Orphaned by the age of four his mother died in and his father inhe came into the care of his grandparents.
Mythology[ edit ] Though married to Theseus, Phaedra fell in love with HippolytusTheseus's son by another woman born to either Hippolytaqueen of the Amazonsor Antiopeher sister. But Hippolytus rejected her.
In revenge, Phaedra wrote Theseus a letter that claimed Hippolytus had raped her. Theseus believed her and cursed Hippolytus with one of the three curses he had received from Poseidon. In another version, after Phaedra told Theseus that Hippolytus had raped her, Theseus killed his son, and Phaedra then committed suicide out of guilt, for she had not intended Hippolytus to die.
Then Artemis later told Theseus the truth. In a third version, Phaedra told Theseus and did not kill herself; Dionysus then sent a wild bull which terrified Hippolytus's horses.
Euripides twice placed this story on the Athenian stage, of which one version survives. According to some sources, Hippolytus had spurned Aphrodite to remain a steadfast and virginal devotee of Artemisand Aphrodite made Phaedra fall in love with him as a punishment.
In popular culture[ edit ].Jean Racine (French: [ʒɑ̃ ʁasin]), baptismal name Jean-Baptiste Racine (22 December – 21 April ), was a French dramatist, one of the three great playwrights of 17th-century France (along with Molière and Corneille), and an important literary figure in the Western attheheels.com was primarily a tragedian, producing such "examples of .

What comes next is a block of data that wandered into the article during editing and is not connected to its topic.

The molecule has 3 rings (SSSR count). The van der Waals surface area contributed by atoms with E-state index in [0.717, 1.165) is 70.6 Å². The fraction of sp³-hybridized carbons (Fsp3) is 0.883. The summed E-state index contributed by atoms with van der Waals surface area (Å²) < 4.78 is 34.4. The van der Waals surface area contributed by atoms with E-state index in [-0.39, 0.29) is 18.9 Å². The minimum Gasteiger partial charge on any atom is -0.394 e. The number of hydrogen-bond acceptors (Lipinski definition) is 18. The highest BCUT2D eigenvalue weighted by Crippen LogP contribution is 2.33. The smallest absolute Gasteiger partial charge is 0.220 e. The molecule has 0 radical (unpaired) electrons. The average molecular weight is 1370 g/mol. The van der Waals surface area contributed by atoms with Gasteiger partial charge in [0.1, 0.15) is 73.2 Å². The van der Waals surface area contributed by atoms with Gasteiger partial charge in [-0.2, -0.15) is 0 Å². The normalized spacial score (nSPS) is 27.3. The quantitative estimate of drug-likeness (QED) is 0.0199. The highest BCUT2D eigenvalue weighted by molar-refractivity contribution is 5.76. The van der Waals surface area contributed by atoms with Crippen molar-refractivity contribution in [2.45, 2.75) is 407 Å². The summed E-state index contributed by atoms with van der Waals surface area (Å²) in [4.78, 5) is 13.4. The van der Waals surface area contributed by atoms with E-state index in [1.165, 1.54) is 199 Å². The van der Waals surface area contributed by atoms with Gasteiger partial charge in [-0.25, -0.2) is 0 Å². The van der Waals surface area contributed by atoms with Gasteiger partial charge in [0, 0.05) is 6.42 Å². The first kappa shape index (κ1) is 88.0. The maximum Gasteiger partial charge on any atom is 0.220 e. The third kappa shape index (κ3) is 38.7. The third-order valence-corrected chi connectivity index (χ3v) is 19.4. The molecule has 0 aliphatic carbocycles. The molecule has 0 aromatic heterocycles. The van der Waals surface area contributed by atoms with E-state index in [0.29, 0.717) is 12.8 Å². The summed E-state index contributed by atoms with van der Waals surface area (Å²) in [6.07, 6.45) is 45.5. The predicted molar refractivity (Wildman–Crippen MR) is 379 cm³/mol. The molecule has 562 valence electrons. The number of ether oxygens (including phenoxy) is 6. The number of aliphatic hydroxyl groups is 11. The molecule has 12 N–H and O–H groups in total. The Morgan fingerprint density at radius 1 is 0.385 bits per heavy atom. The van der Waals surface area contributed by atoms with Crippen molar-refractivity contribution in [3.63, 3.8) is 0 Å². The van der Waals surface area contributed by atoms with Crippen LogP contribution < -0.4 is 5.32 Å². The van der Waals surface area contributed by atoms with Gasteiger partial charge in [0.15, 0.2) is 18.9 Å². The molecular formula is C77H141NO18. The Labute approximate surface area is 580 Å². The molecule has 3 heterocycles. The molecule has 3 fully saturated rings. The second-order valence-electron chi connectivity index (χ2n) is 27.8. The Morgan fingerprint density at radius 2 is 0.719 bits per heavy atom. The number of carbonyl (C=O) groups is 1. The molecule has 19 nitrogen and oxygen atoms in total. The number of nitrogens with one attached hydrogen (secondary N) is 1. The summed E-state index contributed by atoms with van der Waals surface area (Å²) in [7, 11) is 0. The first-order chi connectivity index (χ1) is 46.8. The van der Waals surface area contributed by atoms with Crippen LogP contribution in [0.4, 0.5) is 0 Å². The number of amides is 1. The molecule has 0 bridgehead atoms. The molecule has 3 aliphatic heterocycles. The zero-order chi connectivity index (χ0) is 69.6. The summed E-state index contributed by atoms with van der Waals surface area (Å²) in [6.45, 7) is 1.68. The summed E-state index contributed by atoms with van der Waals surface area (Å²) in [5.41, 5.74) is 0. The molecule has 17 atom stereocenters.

+ free ebooks online. Did you know that you can help us produce ebooks by proof-reading just one page a day? Go to: Distributed Proofreaders. The tragedy in Phaedra is Phaedra's suicide, Hippolytus being slain by a monster, and Theseus and Aricia left in anguish.
Each character has a tragic flaw, or hamartia, that carries the plot along.
Although both Theseus' and Hippolytus' hamartia expedited the tragic 3/5(1). Reflecting all of the qualities associated with Aristotle's idea of a tragic hero, Phaedra is clearly the tragic heroine in Racine's Phaedra.
Source: Racine, J. "Phaedra". The Norton Anthology of World Literature Second Edition Vol. D.
Ed. Sarah Lawall. In Greek mythology, Phaedra / ˈ f iː d r ə, ˈ f ɛ d r ə / (Ancient Greek: Φαίδρα, Phaidra) (or Fedra) was a Cretan attheheels.coma's name derives from the Greek word φαιδρός (phaidros), which meant "bright". In Greek mythology, Phaedra / ˈ f iː d r ə, ˈ f ɛ d r ə / (Ancient Greek: Φαίδρα, Phaidra) (or Fedra) was a Cretan attheheels.coma's name derives from the Greek word φαιδρός (phaidros), which meant "bright".